Older blog entries for EdwardRupp (starting at number 0)

I've been observing the behavior of my new walking robot and want to improve it. The design is a classic 3 motor, 6 leg robot.

One motor is used for lifting by moving the center legs. This motor is the one that requires the most power. About half the time it spends trying to hold half of the robot up in the air for that sides corner legs to move forward. This requires a large holding current. It would seem a great solution to use a servo motor that had a worm gear in it. The lovely thing about worm gears is its very hard for loads to transmit back though them. Thus the motor lifts the robot, at the top of the travel it should be able to "relax" and the load will lock the worm gear, thus keeping the side of the robot in the air without further need of power.

I haven't been able to find a ready made solution so I converted a cheep worm gear box motor with a hobby servo just the other weekend. Works pretty well. I used a Tamiya worm gear kit bought at the local hobby store. Gutted a old Futaba servo. Used the pot, controller and the motor. The cheap worm gear motor was very inefficient so did some machining to adapt the Futaba motor, it was worth it. It works pretty well!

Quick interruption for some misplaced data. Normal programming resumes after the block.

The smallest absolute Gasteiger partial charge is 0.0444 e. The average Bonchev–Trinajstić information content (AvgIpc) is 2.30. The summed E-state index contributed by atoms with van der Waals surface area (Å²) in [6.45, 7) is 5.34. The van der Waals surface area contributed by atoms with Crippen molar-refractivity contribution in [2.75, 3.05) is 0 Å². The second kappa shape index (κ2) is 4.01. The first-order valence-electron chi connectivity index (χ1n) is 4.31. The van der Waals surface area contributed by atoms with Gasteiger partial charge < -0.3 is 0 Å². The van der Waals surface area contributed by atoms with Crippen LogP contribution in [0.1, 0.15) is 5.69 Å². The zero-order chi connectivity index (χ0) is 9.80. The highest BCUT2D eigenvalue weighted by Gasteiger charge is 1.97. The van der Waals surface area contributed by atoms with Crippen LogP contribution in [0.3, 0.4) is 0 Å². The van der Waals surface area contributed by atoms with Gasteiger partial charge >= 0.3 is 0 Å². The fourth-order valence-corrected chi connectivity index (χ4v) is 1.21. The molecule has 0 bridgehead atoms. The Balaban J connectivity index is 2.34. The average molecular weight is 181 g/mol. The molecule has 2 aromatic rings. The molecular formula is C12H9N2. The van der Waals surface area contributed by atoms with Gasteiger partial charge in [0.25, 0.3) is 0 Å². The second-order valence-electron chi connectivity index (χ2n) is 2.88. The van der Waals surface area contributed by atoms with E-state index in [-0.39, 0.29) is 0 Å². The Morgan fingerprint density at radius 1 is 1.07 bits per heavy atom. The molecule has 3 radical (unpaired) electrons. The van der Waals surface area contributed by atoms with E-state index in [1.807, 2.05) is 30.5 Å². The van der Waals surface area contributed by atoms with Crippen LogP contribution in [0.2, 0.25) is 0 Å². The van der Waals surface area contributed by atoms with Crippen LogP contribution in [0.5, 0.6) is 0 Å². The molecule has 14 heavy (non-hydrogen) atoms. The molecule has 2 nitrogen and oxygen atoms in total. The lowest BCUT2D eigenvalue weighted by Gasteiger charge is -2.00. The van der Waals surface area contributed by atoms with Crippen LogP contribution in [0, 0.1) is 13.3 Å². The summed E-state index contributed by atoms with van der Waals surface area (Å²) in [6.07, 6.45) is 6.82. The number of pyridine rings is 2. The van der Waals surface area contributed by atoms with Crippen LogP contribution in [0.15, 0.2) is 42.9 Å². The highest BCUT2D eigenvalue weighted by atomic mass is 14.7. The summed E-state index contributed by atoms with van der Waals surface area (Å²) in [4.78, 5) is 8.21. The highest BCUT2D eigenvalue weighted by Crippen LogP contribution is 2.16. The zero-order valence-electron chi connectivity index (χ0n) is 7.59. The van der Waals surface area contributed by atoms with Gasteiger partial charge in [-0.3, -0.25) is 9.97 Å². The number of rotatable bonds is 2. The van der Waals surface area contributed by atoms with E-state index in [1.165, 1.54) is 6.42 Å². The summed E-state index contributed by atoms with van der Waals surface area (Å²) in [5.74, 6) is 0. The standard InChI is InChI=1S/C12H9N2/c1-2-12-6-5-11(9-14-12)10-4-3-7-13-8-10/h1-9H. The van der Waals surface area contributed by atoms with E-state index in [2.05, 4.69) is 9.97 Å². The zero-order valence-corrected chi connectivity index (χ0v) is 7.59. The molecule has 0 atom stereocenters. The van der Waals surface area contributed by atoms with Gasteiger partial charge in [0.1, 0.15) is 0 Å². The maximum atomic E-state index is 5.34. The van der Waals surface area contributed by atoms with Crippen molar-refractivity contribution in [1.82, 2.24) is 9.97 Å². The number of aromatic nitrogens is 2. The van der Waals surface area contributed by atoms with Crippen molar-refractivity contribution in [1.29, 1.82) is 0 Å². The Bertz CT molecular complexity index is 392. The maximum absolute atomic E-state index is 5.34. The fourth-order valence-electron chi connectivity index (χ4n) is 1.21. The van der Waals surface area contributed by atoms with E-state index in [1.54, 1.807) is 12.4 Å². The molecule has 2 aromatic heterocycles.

The walker design is based on the two center legs being mounted directly to the servo output shaft, no connecting rods. I'm thinking of trying a separate pivot for each leg and a connecting rod system. However it still wouldn't really solve the power lifting problem. This is because I want my robot to have a variable walk that will lift the legs only as far as is necessary to clear the ground for a fast walk. Then using sensors of a still undetermined nature, detect that the ground ruffness needs for a higher leg lift for clearance. Thus slowing the walking speed.

This weekend I finished the designing for a SIMM based motor control board. The board has two 16F84 processors controlling two L293 dual H-bridge chips. It also has a 7 channel Darlington transistor array. Totally this board can control four DC motors, five servo motors and 7 high power outputs, which could also be DC motors or a unipolar stepper. Also the four DC motors could be replace with two bipolar steppers. Lots of capacity! It also takes a long time test! The layout didn't prove as neat as I hoped. This ones defiantly a prototype. The next one will use double sided PC board. I had planed on double sided but ran out of stock and its hard to find .047'' PC board. Everyone seem to sell .062'', which won't fit in a SIMM socket.

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